A small 2010 study, published in the Journal of the International Society of Sports Nutrition found the following:
Forty-four men and women supplemented with either four grams of safflower oil or four grams of fish oil. Those taking the fish oil decreased body fat and body fat percentage, increased lean body mass, and experienced a decrease in cortisol levels. Interestingly, the study participants were not instructed on diet or exercise. They were encouraged to keep their nutrition and exercise patterns the same as before the study. – Noreen, et al. 2010
That isn’t an excuse to just take fish oil and avoid exercise, but it’s still impressive that the study participants saw the changes they did without any instruction on diet or exercise.
Another reason fish oil helps with fat loss is that it causes fuel partitioning. The omega-3s help your body store more calories as glycogen (stored carbohydrate) rather than as fat.
And one final reason fish oil supports fat loss: It improves satiety. If you stay full longer, you eat less.
2. Fish Oil Supports Healthy Lipids and Blood Glucose*
Though your doctor probably still focuses his or her attention on your total and LDL cholesterol levels, the more important numbers are your triglycerides and HDL
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Supplementing with omega-3s has been shown to improve insulin sensitivity, lower triglycerides, and in some studies, improve HDL cholesterol levels.
Blood glucose and triglycerides go hand-in-hand, as you need glucose to build triglycerides. The more sugar in your diet, the higher your triglyceride levels rise. So, it’s no surprise that fish oil supplementation, which has consistently been shown to support normal triglyceride levels, also promotes healthy blood sugar levels and better insulin sensitivity.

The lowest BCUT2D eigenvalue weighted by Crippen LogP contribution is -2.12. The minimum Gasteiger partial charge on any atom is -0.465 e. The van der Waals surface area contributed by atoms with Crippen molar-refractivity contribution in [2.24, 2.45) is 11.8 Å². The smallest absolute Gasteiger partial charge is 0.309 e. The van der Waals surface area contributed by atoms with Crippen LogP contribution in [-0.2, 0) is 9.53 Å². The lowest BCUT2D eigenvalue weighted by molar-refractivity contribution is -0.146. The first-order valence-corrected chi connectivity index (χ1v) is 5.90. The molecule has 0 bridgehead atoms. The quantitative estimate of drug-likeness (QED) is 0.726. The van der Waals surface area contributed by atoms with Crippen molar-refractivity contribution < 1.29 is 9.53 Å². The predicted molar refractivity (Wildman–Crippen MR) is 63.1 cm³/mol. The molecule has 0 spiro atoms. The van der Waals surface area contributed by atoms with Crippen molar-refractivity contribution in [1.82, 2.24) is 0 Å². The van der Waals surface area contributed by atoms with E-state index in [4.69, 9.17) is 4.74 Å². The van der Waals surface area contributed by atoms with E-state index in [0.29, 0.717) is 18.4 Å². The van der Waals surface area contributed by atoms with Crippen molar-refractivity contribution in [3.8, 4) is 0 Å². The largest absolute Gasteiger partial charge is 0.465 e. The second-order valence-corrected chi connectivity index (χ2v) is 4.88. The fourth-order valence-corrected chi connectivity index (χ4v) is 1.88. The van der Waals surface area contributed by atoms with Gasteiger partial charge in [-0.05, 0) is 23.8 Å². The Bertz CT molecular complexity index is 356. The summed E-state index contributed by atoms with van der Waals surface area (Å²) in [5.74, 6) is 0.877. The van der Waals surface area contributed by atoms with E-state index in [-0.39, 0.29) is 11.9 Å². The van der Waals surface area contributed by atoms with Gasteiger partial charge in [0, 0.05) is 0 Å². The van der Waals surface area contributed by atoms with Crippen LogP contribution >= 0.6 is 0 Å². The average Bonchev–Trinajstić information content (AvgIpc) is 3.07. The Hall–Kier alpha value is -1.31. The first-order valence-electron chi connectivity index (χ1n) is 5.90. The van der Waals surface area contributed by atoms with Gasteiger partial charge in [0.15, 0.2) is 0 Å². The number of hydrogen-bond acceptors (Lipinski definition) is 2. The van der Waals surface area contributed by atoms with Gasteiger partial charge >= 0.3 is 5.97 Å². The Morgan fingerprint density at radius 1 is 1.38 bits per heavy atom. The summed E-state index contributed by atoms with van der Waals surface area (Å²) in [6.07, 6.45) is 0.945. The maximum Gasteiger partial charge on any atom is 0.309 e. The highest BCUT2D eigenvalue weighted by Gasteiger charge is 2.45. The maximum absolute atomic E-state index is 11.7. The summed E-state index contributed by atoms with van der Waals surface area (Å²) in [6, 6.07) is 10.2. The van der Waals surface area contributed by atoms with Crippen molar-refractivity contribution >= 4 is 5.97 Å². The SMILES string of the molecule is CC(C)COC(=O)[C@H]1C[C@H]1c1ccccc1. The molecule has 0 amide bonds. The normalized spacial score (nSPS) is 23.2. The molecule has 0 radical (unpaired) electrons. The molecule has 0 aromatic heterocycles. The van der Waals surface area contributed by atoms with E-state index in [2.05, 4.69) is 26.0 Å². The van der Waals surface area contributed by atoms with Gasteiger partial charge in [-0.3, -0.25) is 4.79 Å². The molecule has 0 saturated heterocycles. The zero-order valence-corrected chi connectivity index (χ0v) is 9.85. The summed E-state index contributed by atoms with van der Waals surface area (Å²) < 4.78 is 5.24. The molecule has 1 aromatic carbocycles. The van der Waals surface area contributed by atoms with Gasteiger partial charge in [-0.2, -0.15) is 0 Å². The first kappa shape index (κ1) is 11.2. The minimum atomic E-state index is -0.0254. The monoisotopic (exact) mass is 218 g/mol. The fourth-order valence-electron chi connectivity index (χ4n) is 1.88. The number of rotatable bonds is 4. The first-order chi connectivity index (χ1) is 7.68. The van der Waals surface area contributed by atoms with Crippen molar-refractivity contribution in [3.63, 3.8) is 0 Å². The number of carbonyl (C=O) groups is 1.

Between EPA and DHA, it’s EPA that seems to affect triglycerides the most. And it’s been shown to be effective in adults as well as children.
Fish oil supplementation was shown to lower lipids and glucose in people with nonalcoholic fatty liver disease (NAFLD) as well. Again, not surprising, since high-carbohydrate consumption, especially consumption of fructose, is the most common cause of NAFLD. Yet, it’s rarely recommended for obese patients with metabolic syndrome, who also almost always have NAFLD.
3. Fish Oil Increases Lean Body Mass and Strength*
Research on young and old, exercising and non-exercising adults shows that the addition of fish oil to the diet enhances strength and increases lean body mass. In older adults, it can slow the loss of lean body mass, making it a great complement to a high-protein diet, amino acid supplementation, and other muscle-building supplements.
Of the two most important omega-3s, DHA and EPA, it appears EPA has the most significant effect on protein synthesis.
In research, protein synthesis increased by 30% when fish oil was combined with a sufficient amount of protein or amino acids, compared to amino acids or protein alone! These effects have been shown in healthy young, middle-aged and older men and women.
Muscle growth is a result of increased protein synthesis and/or decreased protein breakdown. The regulation of protein breakdown is controlled by a different process than protein synthesis, and evidence shows that EPA affects both sides of the equation.
Read also: The 4 Best Muscle-Building Supplements For 2018.
4. Fish Oil Supports Healthy Inflammation Levels and Immune Function*
Chronic inflammation is considered one of the leading causes of heart disease. Fish oil protects the heart by supporting healthy levels of inflammation.
In a study that used human blood samples, EPA+DHA intake changed the expression of 1040 genes and resulted in a decreased expression of genes involved in inflammatory and atherogenesis-related pathways.” – Bouwens M, et al. 2009
Imagine that! The habit of taking fish oil every day has a positive effect on more than 1000 genes that regulate inflammation!
Those who do a lot of chronic cardio or large amounts of endurance training should make their omega-3 supplementation a top priority as they’re more likely to experience inflammation.
Inflammation is an immune response, and fish oil not only helps support normal inflammatory levels, but it’s also been shown to support the function of white blood cells.